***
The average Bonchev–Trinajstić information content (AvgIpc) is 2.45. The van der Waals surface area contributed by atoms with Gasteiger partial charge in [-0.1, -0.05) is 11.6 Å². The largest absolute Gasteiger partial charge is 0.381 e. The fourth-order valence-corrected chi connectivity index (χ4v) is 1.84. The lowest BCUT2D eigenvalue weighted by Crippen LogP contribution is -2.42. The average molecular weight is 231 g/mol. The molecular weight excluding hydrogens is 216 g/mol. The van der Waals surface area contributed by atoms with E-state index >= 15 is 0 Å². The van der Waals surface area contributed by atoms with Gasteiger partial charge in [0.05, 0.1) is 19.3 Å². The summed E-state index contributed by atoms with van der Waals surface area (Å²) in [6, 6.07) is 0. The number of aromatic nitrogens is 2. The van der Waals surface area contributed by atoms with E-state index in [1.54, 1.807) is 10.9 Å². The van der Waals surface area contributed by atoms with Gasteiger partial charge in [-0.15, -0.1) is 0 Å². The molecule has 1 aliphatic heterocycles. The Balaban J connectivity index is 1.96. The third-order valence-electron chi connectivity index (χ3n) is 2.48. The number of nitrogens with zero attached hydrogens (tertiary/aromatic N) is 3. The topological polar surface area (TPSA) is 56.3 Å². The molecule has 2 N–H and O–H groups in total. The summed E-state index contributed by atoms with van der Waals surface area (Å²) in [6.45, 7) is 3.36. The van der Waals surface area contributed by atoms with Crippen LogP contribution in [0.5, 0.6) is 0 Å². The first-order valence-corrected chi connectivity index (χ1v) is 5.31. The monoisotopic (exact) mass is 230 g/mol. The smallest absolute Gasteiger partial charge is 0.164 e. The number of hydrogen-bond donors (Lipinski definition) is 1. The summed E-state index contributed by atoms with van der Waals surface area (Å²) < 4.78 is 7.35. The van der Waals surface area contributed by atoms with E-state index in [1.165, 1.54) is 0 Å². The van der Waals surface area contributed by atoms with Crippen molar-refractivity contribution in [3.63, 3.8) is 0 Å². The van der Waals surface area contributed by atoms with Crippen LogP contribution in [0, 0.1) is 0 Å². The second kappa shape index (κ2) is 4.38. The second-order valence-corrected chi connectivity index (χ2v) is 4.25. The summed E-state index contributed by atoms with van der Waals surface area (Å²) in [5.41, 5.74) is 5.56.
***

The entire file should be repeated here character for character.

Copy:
The average Bonchev–Trinajstić information content (AvgIpc) is 2.45. The van der Waals surface area contributed by atoms with Gasteiger partial charge in [-0.1, -0.05) is 11.6 Å². The largest absolute Gasteiger partial charge is 0.381 e. The fourth-order valence-corrected chi connectivity index (χ4v) is 1.84. The lowest BCUT2D eigenvalue weighted by Crippen LogP contribution is -2.42. The average molecular weight is 231 g/mol. The molecular weight excluding hydrogens is 216 g/mol. The van der Waals surface area contributed by atoms with E-state index >= 15 is 0 Å². The van der Waals surface area contributed by atoms with Gasteiger partial charge in [0.05, 0.1) is 19.3 Å². The summed E-state index contributed by atoms with van der Waals surface area (Å²) in [6, 6.07) is 0. The number of aromatic nitrogens is 2. The van der Waals surface area contributed by atoms with E-state index in [1.54, 1.807) is 10.9 Å². The van der Waals surface area contributed by atoms with Gasteiger partial charge in [-0.15, -0.1) is 0 Å². The molecule has 1 aliphatic heterocycles. The Balaban J connectivity index is 1.96. The third-order valence-electron chi connectivity index (χ3n) is 2.48. The number of nitrogens with zero attached hydrogens (tertiary/aromatic N) is 3. The topological polar surface area (TPSA) is 56.3 Å². The molecule has 2 N–H and O–H groups in total. The summed E-state index contributed by atoms with van der Waals surface area (Å²) in [6.45, 7) is 3.36. The van der Waals surface area contributed by atoms with Crippen LogP contribution in [0.5, 0.6) is 0 Å². The first-order valence-corrected chi connectivity index (χ1v) is 5.31. The monoisotopic (exact) mass is 230 g/mol. The smallest absolute Gasteiger partial charge is 0.164 e. The number of hydrogen-bond donors (Lipinski definition) is 1. The summed E-state index contributed by atoms with van der Waals surface area (Å²) < 4.78 is 7.35. The van der Waals surface area contributed by atoms with E-state index in [1.165, 1.54) is 0 Å². The van der Waals surface area contributed by atoms with Crippen molar-refractivity contribution in [3.63, 3.8) is 0 Å². The van der Waals surface area contributed by atoms with Crippen LogP contribution in [0, 0.1) is 0 Å². The second kappa shape index (κ2) is 4.38. The second-order valence-corrected chi connectivity index (χ2v) is 4.25. The summed E-state index contributed by atoms with van der Waals surface area (Å²) in [5.41, 5.74) is 5.56.